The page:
Background: Rheumatoid factor (RF) and autoantibodies against cyclic citrullinated peptide (CCP) are markers that might help physicians diagnose rheumatoid arthritis. Purpose: To determine whether anti-CCP antibody more accurately identifies patients with rheumatoid arthritis and better predicts radiographic progression than does RF. Data Sources: MEDLINE through September 2006 and reference lists of retrieved studies and review articles. Study Selection: Studies in any language that enrolled at least 10 participants and that examined the role of anti-CCP antibody and RF in the diagnosis or prognosis of known or suspected rheumatoid arthritis. Data Extraction: Two authors independently evaluated studies for inclusion, rated methodological quality, and abstracted relevant data. Data Synthesis: The DerSimonian-Laird random-effects method was used to summarize sensitivities, specificities, and positive and negative likelihood ratios from 37 studies of anti-CCP antibody and 50 studies of RF. The pooled sensitivity, specificity, and positive and negative likelihood ratios for anti-CCP antibody were 67% (95% CI, 62% to 72%), 95% (CI, 94% to 97%), 12.46 (CI, 9.72 to 15.98), and 0.36 (CI, 0.31 to 0.42), respectively. For IgM RF, the values were 69% (CI, 65% to 73%), 85% (CI, 82% to 88%), 4.86 (CI, 3.95 to 5.97), and 0.38 (CI, 0.33 to 0.44). Likelihood ratios among IgM RF, IgG RF, and IgA RF seemed to be similar. Results from studies of patients with early rheumatoid arthritis were similar to those from all studies. Three of 4 studies found that risk for radiographic progression was greater with anti-CCP antibody positivity than with IgM RF positivity. Limitations: Many studies had methodological limitations. Studies of RF were heterogeneous and had wide ranges of sensitivity and specificity. Conclusions: Anti-CCP antibodies are more specific than RF for diagnosing rheumatoid arthritis and may better predict erosive disease.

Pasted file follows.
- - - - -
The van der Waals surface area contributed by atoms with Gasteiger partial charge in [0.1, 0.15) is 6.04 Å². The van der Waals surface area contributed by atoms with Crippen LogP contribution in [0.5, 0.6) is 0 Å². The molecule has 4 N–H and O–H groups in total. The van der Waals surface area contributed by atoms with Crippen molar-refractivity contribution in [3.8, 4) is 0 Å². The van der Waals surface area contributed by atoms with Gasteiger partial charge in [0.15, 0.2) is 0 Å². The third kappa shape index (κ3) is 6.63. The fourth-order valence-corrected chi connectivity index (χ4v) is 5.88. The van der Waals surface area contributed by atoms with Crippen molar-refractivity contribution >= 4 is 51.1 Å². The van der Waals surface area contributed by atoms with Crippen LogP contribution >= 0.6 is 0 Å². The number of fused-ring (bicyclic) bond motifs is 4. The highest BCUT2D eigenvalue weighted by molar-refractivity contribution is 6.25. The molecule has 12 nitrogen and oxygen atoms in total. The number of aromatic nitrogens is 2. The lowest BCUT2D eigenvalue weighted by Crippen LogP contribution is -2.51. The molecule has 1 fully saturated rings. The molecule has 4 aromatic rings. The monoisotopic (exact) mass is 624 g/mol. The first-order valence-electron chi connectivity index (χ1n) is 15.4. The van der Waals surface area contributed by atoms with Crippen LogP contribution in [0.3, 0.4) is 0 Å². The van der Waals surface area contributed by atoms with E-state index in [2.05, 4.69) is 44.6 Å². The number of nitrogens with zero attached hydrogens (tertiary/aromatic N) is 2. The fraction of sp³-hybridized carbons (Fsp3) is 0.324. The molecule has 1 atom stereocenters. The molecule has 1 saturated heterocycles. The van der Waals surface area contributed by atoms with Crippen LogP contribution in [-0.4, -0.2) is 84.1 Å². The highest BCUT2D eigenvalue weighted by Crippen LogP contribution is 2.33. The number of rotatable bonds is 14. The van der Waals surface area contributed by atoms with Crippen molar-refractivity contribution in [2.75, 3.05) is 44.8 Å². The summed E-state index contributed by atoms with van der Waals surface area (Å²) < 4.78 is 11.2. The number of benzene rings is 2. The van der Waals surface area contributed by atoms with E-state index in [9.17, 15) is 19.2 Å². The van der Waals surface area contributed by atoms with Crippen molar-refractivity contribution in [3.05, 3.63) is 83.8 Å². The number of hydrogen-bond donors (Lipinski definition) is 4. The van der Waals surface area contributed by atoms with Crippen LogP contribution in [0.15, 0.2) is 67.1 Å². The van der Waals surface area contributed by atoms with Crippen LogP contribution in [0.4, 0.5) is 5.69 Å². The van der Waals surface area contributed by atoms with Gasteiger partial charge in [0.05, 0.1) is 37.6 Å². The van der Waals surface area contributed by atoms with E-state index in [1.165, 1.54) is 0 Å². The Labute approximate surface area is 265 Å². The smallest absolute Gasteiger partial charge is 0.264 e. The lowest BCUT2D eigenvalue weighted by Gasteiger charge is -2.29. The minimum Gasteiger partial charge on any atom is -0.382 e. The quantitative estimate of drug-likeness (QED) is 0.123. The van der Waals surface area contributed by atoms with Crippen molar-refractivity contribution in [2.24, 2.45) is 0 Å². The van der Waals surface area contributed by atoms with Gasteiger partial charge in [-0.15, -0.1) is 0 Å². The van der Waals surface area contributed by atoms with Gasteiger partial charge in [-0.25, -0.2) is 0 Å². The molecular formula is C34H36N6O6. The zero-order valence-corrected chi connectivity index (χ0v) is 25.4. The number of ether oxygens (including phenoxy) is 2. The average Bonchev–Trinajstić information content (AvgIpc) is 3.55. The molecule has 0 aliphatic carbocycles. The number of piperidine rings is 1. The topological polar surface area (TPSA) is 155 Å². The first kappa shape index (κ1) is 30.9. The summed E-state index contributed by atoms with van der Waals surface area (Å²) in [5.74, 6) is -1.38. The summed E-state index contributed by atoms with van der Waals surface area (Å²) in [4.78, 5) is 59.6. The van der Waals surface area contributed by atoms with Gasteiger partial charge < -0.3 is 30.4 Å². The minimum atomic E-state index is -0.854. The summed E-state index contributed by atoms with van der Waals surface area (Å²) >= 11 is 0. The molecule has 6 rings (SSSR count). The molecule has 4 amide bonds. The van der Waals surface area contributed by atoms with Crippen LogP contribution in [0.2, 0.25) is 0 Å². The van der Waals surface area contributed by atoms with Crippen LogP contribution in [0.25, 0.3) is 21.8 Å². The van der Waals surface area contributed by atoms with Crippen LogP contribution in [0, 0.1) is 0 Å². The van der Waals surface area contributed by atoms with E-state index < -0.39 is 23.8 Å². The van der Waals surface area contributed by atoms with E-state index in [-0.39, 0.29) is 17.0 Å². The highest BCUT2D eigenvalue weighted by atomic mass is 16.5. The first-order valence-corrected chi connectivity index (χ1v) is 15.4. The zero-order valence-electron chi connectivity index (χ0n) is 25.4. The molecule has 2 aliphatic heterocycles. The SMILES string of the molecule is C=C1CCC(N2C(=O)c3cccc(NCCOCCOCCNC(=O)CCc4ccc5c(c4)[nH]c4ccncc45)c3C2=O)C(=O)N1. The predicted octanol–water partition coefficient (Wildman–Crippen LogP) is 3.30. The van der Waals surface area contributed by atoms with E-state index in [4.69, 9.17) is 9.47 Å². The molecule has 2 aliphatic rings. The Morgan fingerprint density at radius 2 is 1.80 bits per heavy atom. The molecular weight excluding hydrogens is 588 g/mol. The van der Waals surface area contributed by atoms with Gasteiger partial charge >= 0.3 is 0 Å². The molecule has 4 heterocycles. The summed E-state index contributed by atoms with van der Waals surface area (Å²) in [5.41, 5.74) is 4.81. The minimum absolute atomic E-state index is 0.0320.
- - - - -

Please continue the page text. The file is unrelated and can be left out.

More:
|Original language||English (US)|
|Number of pages||12|
|Journal||Annals of internal medicine|
|State||Published - Jun 5 2007|